People are well aware of the wide-ranging and potential hazards caused by sodas and processed juices. The sugar content, additives, and enhancers present in them deteriorate the corporal wellbeing of the individual especially, the dental health.
People nowadays, opt for flavored water drinks as a healthy choice, however, flavored water might just be as bad for the teeth as those usual soft drinks.
Flavored water is something more than just water. It has subtle flavors infused into it with little or no sugar. Flavored water drinks are possibly less acidic as compare to the common commercial drinks. They are available in various flavors such as strawberry, kiwi, raspberry, and watermelon.
Experts have noted a significant increase in the sales of flavored water over the years. In addition, the researchers have revealed that flavored water undergoes the process of carbonation. However, the experts have also mentioned that these drinks are mostly added with acidic flavors which might serve as a contributing factor in damaging the dental health of the consumer.
A recent study declared the flavored sparkling water to exhibit acidic properties that were proven to be harmful to the teeth. A team of researchers from the University of Birmingham School of Dentistry and the Birmingham Dental Hospital in the U.K. examined samples of flavored sparkling water. They found that the specimens had appreciable acidic content of about 0.344 to 0.663 mmol. In addition, the pH levels of the drinks ranged between 2.74 and 3.34. Moreover, the samples showed the erosive potential between 89 percent & 143 percent. The researchers thus, concluded that flavored water drinks are potentially erosive, and should be labeled as potentially acidic beverages. The results were published in the International Journal of Paediatric Dentistry.
Professor Edmond R. Hewlett, a renowned health expert and the consumer adviser for the American Dental Association, accredited these drinks for the incremental dissolution of the enamel. According to him, these drinks disrupt the structural integrity of the teeth making them hypersensitive to temperature and rendering them more cavity-prone. Hewlett is also serving as a professor at the University of California, Los Angeles School of Dentistry.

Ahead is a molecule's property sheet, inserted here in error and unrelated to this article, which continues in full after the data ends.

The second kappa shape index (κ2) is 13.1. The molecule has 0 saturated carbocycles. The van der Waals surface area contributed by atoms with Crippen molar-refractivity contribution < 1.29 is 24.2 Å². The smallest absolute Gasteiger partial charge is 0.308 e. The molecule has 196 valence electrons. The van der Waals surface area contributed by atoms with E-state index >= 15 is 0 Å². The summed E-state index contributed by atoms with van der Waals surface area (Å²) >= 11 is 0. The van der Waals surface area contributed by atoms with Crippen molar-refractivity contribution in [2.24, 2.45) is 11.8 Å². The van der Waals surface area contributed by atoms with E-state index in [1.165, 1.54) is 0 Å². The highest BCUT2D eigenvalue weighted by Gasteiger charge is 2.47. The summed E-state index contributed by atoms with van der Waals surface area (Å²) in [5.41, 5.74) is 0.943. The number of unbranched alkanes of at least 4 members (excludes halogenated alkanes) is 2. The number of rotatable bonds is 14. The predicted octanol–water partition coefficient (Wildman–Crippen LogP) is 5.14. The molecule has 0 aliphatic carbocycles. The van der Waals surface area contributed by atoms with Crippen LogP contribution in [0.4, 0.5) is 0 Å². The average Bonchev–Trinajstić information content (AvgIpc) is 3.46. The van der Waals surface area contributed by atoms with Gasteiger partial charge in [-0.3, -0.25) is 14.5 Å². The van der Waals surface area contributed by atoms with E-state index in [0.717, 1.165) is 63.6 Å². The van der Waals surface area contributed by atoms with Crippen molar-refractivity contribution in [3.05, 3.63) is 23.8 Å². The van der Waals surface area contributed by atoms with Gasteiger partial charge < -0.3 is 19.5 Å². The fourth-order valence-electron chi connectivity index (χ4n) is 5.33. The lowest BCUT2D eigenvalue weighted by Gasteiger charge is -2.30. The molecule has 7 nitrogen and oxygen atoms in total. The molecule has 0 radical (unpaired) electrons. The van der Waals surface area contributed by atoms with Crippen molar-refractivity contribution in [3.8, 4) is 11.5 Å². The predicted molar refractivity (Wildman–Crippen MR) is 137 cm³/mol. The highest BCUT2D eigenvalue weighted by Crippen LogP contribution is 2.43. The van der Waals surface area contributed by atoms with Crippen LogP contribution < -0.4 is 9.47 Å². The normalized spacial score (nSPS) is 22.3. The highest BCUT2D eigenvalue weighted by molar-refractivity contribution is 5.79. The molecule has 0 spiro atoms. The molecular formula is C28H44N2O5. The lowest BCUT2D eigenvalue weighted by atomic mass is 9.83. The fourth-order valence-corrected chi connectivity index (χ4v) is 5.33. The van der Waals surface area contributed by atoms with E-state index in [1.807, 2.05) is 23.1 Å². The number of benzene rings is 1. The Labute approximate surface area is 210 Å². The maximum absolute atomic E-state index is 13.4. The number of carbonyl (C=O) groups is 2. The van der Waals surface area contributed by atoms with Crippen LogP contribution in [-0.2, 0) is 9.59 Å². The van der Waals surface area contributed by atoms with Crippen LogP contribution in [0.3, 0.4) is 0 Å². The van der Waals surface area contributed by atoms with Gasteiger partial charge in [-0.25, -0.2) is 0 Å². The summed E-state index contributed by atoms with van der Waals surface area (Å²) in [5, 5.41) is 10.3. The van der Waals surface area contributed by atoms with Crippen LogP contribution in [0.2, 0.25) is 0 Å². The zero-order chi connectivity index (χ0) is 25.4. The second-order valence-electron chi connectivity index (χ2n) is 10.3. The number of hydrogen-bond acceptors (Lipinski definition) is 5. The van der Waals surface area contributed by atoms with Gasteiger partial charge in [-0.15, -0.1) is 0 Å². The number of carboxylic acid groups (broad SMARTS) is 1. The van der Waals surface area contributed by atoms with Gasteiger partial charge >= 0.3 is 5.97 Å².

Professor Hewlett has advised a few key steps, to prevent the erosion of the enamel induced by the flavored beverage, which are as follow,
- People should not make flavored water their primary source of hydration
- The beverage must be drunk faster to avoid the swishing of the carbonated water
- The drink must be consumed with a meal or snack to stimulate the flow of acid-neutralizing saliva.
According to Hewlett and co-experts, these step can minimize the erosion of the enamel ensuring a good dental health.
The pH level of a drink is crucial to determine whether it would be corrosive to the teeth or not. Any beverage with a pH level lower than four is declared harmful for the teeth because lower the pH levels, greater will be the acidity thus higher will be the chances of dental damage. The carbonation processing of the flavored water drinks lowers their pH to five. This would have been safe for consumption, but the addition of flavors lower the pH further which may cause the removal of calcium from the teeth.
According to the statistical data of a study, conducted last year, the plain sparkling water was declared to have a pH of five. In addition, the un-carbonated flavored waters including grape, lemon or strawberry Dasani were said to have a pH of three. On the other hand, the RC Cola had 2.32 and Coca-Cola at 2.37 of pH. Thus these drinks were claimed to cause the similar harms that these Colas possibly could. However, the co-author of the study, Dr. John Ruby said that carbonation in itself may not damage the enamel.